Last night was the last of my bottle of Wild Turkey straight rye. There is nothing new to report about the taste experience other than to say that I will buy it again. Aside from the respect that it deserves for being one of the three generally-available rye whiskey options (along with Jim Beam rye and Old Overholt) during rye's wilderness years, it is a high-quality product.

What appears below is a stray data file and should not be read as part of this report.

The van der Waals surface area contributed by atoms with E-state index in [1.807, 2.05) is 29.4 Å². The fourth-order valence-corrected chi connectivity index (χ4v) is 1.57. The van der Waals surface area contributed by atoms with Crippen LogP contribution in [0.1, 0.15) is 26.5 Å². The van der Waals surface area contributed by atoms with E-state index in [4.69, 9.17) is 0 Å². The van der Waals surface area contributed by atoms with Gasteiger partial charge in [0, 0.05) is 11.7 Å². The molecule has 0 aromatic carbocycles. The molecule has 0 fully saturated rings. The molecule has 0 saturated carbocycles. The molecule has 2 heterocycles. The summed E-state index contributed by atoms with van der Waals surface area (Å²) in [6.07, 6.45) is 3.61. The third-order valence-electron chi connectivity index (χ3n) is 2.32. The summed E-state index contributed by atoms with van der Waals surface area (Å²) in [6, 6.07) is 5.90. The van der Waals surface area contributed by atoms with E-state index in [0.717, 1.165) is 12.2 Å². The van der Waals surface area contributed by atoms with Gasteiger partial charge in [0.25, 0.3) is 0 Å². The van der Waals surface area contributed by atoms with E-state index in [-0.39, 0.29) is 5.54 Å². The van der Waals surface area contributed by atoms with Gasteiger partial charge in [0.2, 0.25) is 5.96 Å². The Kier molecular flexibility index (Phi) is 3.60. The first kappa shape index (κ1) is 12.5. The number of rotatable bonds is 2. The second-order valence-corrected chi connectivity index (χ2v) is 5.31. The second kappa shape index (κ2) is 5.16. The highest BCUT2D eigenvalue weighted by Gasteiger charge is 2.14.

A lot of single malt Scotch mavens talk disparagingly about American whiskey. In order to be real whisky (always without an "e"), they say, it has to be all-malt. Grain "whiskies" have no character or interest, and whatever flavor they have comes from the barrels they are aged in. (Please bear in mind that this is a bit of a caricature of what most maltheads think of grain whiskeys; but even if it is a caricature, it contains a good deal of accuracy.) Leave aside the fact that even though American whiskey and Scotch grain whisky might have some similarities in production, they are very different: Scotch grain tends to be distilled out to almost 190 proof where American straight whiskey is distilled to a maximum of 160 proof, and all American straight whiskey undergoes a secondary distillation in a pot-still-like contraption called a doubler where Scotch grain is only distilled once in a column still. Just consider Wild Turkey rye: it is hardly characterless, and anyone who doesn't get slapped around by the flavor and aroma of rye has no sensory perception. It's completely different from Wild Turkey Bourbon, or any other Bourbon, for that matter; and it would be silly to argue that the mashbill doesn't have a profound influence on the finished spirit.